Imagine a quick gumbo that does not need refrigeration and can be heated in the microwave for a delicious meal in a few minutes.
Imagine a sweet potato dish as an after-school snack, a naturally sweet, fiber-rich treat full of vitamin C and vitamin A that can be a replacement for vanilla- and chocolate-flavored pudding cups.
Imagine Louisiana Gulf Coast shrimp as part of a lunch kit or a high protein snack and stored in your book bag.
Imagine pre-cooked rice ready for the microwave to go with pre-cooked beans spiced to Cajun perfection for a healthy beans and rice meal that is ready in minutes.
These are examples of shelf-stable foods preserved only with heat and pressure that can be kept for months or longer in the pantry. Nutritious, tasty and easy to prepare, they are packaged in cans, glass, rigid plastic or flexible pouches. The technology is not new, but it is continuously improving.
LSU AgCenter researchers are studying shelf-stable foods that help consumers get wholesome, delicious meals on the table in minutes with minimal preparation time. The AgCenter food scientists are using technology that applies heat and pressure in a controlled way to kill pathogens and spoilage organisms but retains nutrients, flavor and texture. Their laboratory includes equipment called an Allpax 2402, which works something like a large, commercial InstaPot.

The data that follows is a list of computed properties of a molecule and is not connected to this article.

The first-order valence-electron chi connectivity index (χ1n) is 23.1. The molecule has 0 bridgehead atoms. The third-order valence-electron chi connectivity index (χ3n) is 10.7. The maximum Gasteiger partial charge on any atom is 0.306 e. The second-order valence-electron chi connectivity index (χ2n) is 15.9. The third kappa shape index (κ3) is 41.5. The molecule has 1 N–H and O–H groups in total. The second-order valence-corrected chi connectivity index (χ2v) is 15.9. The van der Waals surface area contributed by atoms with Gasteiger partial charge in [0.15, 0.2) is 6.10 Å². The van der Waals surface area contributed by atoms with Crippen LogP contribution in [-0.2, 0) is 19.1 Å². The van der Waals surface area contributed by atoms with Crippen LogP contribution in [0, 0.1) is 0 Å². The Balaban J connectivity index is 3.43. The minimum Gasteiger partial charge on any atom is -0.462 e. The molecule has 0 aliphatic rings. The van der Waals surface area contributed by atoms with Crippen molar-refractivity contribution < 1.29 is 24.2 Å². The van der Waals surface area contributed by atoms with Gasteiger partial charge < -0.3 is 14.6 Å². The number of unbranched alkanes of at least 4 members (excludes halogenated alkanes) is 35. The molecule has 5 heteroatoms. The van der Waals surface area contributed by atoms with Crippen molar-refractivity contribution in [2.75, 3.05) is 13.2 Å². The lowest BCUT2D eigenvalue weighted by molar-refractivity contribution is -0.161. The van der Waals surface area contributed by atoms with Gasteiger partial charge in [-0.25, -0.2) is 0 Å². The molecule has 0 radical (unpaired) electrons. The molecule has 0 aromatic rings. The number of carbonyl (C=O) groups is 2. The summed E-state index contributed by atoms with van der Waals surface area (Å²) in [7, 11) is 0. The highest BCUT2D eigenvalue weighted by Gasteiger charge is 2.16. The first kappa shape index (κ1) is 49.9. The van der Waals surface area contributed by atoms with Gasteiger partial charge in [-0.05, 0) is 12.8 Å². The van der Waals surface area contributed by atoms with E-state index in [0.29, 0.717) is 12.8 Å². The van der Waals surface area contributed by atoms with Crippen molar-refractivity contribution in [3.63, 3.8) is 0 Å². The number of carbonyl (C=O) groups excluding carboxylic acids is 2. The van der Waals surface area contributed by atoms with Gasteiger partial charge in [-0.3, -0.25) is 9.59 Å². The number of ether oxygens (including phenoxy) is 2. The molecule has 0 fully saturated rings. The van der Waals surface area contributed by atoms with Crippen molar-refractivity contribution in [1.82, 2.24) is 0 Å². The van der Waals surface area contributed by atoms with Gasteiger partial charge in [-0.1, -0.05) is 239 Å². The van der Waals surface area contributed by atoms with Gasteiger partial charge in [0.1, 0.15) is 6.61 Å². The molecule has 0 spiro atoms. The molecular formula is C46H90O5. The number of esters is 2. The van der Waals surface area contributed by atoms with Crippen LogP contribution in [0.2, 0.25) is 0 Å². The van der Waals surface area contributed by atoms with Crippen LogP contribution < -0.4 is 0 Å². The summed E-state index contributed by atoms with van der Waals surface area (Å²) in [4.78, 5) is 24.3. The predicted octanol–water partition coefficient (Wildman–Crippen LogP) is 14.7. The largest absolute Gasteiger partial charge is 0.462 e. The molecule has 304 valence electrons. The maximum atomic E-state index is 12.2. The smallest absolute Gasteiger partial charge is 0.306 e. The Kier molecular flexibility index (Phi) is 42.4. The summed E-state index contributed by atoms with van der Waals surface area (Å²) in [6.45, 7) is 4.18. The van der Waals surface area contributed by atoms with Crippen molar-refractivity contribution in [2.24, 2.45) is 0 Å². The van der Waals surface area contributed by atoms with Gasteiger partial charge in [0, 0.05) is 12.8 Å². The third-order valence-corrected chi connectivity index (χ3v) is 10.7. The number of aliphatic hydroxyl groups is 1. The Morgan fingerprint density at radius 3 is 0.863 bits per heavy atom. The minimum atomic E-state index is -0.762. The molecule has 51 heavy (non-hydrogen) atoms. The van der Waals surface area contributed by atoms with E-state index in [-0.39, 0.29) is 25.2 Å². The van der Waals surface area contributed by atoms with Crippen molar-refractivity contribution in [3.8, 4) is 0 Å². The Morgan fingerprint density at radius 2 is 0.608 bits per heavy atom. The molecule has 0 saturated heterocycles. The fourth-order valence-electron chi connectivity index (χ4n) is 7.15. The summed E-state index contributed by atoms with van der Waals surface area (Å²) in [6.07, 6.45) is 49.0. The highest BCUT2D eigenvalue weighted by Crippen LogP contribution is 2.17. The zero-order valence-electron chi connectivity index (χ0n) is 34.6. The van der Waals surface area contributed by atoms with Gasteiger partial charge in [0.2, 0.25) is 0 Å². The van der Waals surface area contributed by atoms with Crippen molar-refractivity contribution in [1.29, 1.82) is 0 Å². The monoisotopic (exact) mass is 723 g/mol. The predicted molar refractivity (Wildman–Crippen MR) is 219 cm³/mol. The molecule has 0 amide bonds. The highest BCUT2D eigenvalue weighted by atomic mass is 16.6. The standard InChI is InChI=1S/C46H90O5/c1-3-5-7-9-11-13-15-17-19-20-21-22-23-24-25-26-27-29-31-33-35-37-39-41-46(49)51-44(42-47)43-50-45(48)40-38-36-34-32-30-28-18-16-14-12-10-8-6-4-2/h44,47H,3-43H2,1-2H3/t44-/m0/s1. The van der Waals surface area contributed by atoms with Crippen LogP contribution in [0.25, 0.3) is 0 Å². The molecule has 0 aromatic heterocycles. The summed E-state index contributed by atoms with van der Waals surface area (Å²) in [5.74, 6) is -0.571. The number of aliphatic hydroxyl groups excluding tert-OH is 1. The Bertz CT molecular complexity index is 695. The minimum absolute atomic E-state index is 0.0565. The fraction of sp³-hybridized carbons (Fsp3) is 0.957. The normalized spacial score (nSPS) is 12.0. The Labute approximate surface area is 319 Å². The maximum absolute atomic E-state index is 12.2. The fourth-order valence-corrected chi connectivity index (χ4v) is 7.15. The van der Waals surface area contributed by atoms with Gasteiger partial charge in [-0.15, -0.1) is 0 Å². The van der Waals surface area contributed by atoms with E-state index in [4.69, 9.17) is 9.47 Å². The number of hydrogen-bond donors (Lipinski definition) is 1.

The food science team has garnered the interest of the thermal process and packaging industries and others interested in food security and food sustainability. Interest in shelf-stable foods is driven not only by the need for food security after natural disasters but also by interest in more sustainable food production, processing and distribution. Choices of preservation and packaging methods will provide more sustainable food choices in the future.
Louise Wicker is a professor in the School of Nutrition and Food Sciences.
(This article appears in the fall 2019 issue of Louisiana Agriculture.)
Sharon Hymel, project coordinator, loads package platens into the Allpax 2402 SHAKA research and development retort to create shelf-stable foods. Photo by Randy LaBauve
Package of food sealed by using the Control GMC PL200 package sealer. This is the beginning of a research process testing ways to create shelf-stable foods. The sealer can also perform a variable nitrogen flush to ensure low oxygen in the sealed package. Photo by Randy LaBauve
Package being probed to determine headspace analysis for oxygen. Too much oxygen in the package could shorten the shelf life. The LSU AgCenter Nutrition and Food Sciences department is using this final step as part of a research process to test ways to create shelf-stable foods. Photo by Randy LaBauve